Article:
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Sakura by the Sea, Onsen, and Castles

If you look at lists of top 10 places to view sakura (cherry blossoms) in Japan, you’ll likely come across parks in Tokyo, at shrines & temples in Kyoto, and in front of Mt. Fuji in Yamanashi. But for those who want a variety of sakura spots, traveling to Hyogo Prefecture provides this springtime sight alongside castles, onsen, water, and more.


One must-see castle is of course Himeji Castle, the oldest and most visited castle in all of Japan. Located in just 1 hour by train from Osaka and Kyoto, Himeji Castle boasts a beautiful white exterior, and thanks to occasional maintenance and restoration, it has been standing since 1333. The castle grounds of Himeji Castle are decorated by hundreds of cherry blossom trees, making it a classic sight to behold during the beginning of April.

Sasayama Castle is a spot that has over 1,000 cherry blossom trees decorating the perimeter. The castle was built in 1609 under the order of Tokugawa Ieyasu, one of the three “Great Unifiers” of Japan. Paper lanterns are lit during sakura season to enjoy viewing at night. Visitors can also see the cherry blossoms reflected in the castle’s moat. The castle is located in Tamba-Sasayama, a quaint castle town that is about 2 hours by train & bus from Osaka.


Of all of the onsen towns throughout Japan, Kinosaki Onsen is a must-visit during the cherry blossom season. This 1300-year-old hot spring town has seven public bathhouses that visitors can enter as they stroll through town. While strolling, guests can enjoy a peaceful atmosphere among the cherry blossom trees that line the town’s canal. During the day and at night, visitors can take gorgeous photos along the line of trees in yukata provided by their inn.

For a hot spring town closer to the major Kansai cities, Arima Onsen provides memorable hot spring soaking as well as cherry blossom viewing. Arima Onsen has both kinsen, “gold springs” which have water colored yellow-brown from iron and salt, and ginsen, “silver springs” which are colorless and contain radium and carbonate. Arima became known as the emperor’s royal onsen after Emperor Jomei took a bath in it in 631.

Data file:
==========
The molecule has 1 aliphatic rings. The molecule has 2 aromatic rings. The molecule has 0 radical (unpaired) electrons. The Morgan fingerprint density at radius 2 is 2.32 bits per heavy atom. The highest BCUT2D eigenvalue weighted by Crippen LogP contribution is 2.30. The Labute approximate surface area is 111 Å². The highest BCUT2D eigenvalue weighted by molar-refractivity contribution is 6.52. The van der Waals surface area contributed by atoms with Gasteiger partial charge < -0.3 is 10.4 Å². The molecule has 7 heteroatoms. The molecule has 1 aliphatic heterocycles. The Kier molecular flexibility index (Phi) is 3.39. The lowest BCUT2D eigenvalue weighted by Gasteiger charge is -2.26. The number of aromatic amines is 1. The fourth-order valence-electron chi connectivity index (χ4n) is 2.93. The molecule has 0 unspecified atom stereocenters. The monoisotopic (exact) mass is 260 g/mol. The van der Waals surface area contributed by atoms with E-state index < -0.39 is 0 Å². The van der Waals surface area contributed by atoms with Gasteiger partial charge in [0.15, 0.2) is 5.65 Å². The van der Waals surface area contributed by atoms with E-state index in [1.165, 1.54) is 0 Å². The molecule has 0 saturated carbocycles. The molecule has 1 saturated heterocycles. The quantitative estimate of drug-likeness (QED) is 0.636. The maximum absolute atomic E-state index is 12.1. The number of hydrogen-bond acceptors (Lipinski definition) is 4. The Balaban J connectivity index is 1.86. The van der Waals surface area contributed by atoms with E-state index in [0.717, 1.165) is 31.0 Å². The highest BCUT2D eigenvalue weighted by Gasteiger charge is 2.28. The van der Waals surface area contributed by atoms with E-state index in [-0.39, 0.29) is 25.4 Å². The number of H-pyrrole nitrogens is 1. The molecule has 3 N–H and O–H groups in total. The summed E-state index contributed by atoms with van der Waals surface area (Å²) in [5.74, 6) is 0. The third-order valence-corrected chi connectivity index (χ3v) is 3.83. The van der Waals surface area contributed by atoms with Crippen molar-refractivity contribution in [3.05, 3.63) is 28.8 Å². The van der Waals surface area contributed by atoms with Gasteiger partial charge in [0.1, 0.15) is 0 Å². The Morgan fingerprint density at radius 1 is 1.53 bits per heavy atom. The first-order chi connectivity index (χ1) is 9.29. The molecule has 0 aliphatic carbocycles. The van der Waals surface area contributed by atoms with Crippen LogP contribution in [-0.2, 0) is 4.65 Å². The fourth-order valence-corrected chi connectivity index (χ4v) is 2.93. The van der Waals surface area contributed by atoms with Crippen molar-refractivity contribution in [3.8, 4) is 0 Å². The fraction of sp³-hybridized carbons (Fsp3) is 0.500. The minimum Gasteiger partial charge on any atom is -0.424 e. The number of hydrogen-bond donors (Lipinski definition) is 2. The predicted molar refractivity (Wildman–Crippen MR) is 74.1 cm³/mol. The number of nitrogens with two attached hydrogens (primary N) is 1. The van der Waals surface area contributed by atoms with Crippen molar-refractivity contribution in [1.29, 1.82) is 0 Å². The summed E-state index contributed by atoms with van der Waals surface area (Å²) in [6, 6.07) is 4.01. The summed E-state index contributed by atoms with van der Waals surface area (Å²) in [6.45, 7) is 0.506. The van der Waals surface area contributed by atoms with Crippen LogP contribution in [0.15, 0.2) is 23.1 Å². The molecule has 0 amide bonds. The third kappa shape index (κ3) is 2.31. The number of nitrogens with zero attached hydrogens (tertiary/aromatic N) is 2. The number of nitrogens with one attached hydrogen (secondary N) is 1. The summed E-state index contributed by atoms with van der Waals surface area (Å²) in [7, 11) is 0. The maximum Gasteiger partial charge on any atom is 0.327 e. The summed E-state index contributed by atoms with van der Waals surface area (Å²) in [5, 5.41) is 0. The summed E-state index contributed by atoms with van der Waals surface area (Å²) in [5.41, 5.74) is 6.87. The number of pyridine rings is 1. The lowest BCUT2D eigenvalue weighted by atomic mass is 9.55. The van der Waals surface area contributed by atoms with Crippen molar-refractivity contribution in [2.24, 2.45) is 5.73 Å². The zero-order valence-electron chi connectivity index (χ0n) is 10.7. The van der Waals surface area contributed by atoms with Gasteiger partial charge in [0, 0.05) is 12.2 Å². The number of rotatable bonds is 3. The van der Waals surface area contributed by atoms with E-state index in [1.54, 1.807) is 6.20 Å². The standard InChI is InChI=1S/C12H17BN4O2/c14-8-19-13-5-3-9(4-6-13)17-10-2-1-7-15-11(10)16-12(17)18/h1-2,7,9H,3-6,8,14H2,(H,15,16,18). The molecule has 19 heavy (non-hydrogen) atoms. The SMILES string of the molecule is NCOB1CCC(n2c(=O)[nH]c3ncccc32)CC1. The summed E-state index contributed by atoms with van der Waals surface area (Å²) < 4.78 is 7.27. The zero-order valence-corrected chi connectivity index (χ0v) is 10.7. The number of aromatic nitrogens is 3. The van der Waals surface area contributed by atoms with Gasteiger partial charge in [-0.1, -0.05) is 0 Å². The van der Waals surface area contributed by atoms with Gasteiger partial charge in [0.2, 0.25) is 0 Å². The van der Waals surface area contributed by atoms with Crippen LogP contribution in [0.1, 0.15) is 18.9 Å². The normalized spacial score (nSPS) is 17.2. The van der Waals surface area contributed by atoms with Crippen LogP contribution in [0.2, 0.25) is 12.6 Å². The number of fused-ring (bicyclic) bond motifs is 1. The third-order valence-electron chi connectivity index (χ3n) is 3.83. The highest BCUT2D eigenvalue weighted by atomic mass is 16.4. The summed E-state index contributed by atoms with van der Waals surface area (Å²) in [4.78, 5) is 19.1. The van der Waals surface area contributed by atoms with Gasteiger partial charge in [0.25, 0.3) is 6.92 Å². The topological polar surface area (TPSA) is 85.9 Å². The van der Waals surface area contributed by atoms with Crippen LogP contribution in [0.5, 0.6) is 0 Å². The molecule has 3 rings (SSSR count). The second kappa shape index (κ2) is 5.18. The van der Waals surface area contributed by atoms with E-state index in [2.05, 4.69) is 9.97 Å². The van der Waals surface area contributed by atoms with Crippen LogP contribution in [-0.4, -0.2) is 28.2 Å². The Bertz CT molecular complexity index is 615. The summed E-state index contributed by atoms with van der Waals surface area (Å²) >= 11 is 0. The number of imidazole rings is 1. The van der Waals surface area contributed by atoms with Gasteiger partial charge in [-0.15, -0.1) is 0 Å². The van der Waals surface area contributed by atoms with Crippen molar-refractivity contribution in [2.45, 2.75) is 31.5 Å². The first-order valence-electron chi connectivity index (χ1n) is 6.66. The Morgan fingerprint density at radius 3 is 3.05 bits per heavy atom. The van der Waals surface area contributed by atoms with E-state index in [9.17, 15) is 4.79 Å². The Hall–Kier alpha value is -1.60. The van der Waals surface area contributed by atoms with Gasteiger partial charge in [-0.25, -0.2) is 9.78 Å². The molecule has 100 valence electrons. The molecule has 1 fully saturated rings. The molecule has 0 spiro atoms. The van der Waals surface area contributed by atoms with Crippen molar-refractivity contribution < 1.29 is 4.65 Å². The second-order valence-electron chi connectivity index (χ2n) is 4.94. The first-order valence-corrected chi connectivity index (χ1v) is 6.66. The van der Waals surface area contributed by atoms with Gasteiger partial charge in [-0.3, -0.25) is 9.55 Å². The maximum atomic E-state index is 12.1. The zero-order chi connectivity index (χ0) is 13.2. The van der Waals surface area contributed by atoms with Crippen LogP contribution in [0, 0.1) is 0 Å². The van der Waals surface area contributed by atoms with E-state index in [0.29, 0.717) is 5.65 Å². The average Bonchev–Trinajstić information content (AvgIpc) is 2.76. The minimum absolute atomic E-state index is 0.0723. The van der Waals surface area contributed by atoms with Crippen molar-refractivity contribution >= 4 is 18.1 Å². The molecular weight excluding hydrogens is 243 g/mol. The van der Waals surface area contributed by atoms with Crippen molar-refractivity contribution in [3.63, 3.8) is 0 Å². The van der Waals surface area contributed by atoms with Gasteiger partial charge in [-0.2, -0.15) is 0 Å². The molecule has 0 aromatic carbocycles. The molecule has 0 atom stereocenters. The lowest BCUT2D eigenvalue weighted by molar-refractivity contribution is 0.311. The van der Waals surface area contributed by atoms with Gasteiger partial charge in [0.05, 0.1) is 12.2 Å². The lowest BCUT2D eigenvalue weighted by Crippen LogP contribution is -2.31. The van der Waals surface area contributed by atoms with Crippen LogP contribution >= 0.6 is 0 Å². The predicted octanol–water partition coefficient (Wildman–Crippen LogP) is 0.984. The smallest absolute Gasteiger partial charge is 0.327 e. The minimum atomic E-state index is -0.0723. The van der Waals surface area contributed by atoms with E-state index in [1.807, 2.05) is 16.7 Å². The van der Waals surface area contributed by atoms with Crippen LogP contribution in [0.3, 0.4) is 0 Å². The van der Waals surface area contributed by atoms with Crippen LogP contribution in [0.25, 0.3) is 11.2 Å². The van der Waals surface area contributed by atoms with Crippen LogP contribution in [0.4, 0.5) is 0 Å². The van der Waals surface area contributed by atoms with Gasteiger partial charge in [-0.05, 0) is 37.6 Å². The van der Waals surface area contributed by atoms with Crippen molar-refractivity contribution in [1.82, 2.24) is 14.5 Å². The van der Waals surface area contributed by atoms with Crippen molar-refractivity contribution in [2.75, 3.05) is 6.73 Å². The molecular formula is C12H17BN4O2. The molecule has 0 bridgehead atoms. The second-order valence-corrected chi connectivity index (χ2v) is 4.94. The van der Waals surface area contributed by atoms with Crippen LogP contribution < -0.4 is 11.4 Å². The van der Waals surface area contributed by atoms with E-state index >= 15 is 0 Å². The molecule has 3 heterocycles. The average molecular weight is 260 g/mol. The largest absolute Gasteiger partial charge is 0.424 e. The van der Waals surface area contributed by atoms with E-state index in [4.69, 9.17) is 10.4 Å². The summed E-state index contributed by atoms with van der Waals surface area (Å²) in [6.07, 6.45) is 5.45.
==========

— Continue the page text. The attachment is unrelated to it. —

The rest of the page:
What may be considered an unlikely place to see cherry blossoms, Takeno Beach has a unique view of sea and sakura on the top of Mt. Jajayama. This viewpoint is a quick 15-minute hike up and provides a gorgeous mix of pink and blue.

Selected as one of the 100 most beautiful cherry blossom spots in Japan, Shukugawa Park boasts 1.6 miles of cherry blossom trees along the Shukugawa River. Located in Nishinomiya City, this park is a great place for some hanami.


In the countryside town of Yabu, Tarumi-no-Ozakura is the largest Edo-higan cherry blossom tree in Hyogo, and has been established as one of Japan's natural monuments. With a height of 45 feet and a trunk circumference of 20 feet, the tree has been said to be over 1,000 years old.

The Kobe Oji Zoo is one of three large zoos in the Kansai region, and houses animals such as pandas, koalas, and monkeys. Cherry blossom trees decorate the zoo, giving it a fun pink backdrop against the animals and attractions. This zoo is easy to visit from Osaka and Kyoto.

Every year, Japan Rail Pass and other sites publish a Japan cherry blossom blooming forecast, which is helpful for travelers looking to see the sakura.

Hyogo Prefecture is easily reachable from Osaka and Kyoto by JR train. The Hyogo Tourism Bureau provides more detailed information about traveling to and within the prefecture.

Please email us at if you have any questions about Hyogo Prefecture or the Kansai region.

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